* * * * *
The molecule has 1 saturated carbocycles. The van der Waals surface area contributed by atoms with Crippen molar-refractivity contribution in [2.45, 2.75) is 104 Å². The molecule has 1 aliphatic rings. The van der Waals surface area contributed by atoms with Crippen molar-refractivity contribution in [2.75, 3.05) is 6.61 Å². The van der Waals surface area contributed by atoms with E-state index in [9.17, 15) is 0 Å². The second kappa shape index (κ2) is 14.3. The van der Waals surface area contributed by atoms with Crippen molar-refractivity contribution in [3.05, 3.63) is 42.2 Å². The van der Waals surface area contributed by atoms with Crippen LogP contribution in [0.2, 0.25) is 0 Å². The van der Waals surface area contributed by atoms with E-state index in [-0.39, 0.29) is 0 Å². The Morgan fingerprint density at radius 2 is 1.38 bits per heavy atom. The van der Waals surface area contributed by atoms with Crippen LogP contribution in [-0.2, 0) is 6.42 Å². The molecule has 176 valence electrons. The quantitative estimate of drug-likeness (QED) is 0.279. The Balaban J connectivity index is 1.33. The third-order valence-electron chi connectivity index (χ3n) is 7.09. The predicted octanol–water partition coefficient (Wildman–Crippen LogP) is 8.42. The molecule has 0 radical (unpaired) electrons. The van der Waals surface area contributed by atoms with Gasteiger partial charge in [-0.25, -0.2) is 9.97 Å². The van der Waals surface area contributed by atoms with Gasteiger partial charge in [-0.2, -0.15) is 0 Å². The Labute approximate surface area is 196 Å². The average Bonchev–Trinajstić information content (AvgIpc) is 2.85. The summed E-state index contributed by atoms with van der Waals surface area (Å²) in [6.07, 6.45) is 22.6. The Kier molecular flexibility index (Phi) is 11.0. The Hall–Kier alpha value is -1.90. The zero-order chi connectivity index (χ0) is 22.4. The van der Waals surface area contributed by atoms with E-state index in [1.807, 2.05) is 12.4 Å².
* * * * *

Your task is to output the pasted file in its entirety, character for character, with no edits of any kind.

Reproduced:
The molecule has 1 saturated carbocycles. The van der Waals surface area contributed by atoms with Crippen molar-refractivity contribution in [2.45, 2.75) is 104 Å². The molecule has 1 aliphatic rings. The van der Waals surface area contributed by atoms with Crippen molar-refractivity contribution in [2.75, 3.05) is 6.61 Å². The van der Waals surface area contributed by atoms with E-state index in [9.17, 15) is 0 Å². The second kappa shape index (κ2) is 14.3. The van der Waals surface area contributed by atoms with Crippen molar-refractivity contribution in [3.05, 3.63) is 42.2 Å². The van der Waals surface area contributed by atoms with Crippen LogP contribution in [0.2, 0.25) is 0 Å². The van der Waals surface area contributed by atoms with E-state index in [-0.39, 0.29) is 0 Å². The Morgan fingerprint density at radius 2 is 1.38 bits per heavy atom. The van der Waals surface area contributed by atoms with Crippen LogP contribution in [-0.2, 0) is 6.42 Å². The molecule has 176 valence electrons. The quantitative estimate of drug-likeness (QED) is 0.279. The Balaban J connectivity index is 1.33. The third-order valence-electron chi connectivity index (χ3n) is 7.09. The predicted octanol–water partition coefficient (Wildman–Crippen LogP) is 8.42. The molecule has 0 radical (unpaired) electrons. The van der Waals surface area contributed by atoms with Gasteiger partial charge in [-0.25, -0.2) is 9.97 Å². The van der Waals surface area contributed by atoms with Gasteiger partial charge in [-0.2, -0.15) is 0 Å². The Labute approximate surface area is 196 Å². The average Bonchev–Trinajstić information content (AvgIpc) is 2.85. The summed E-state index contributed by atoms with van der Waals surface area (Å²) in [6.07, 6.45) is 22.6. The Kier molecular flexibility index (Phi) is 11.0. The Hall–Kier alpha value is -1.90. The zero-order chi connectivity index (χ0) is 22.4. The van der Waals surface area contributed by atoms with E-state index in [1.807, 2.05) is 12.4 Å².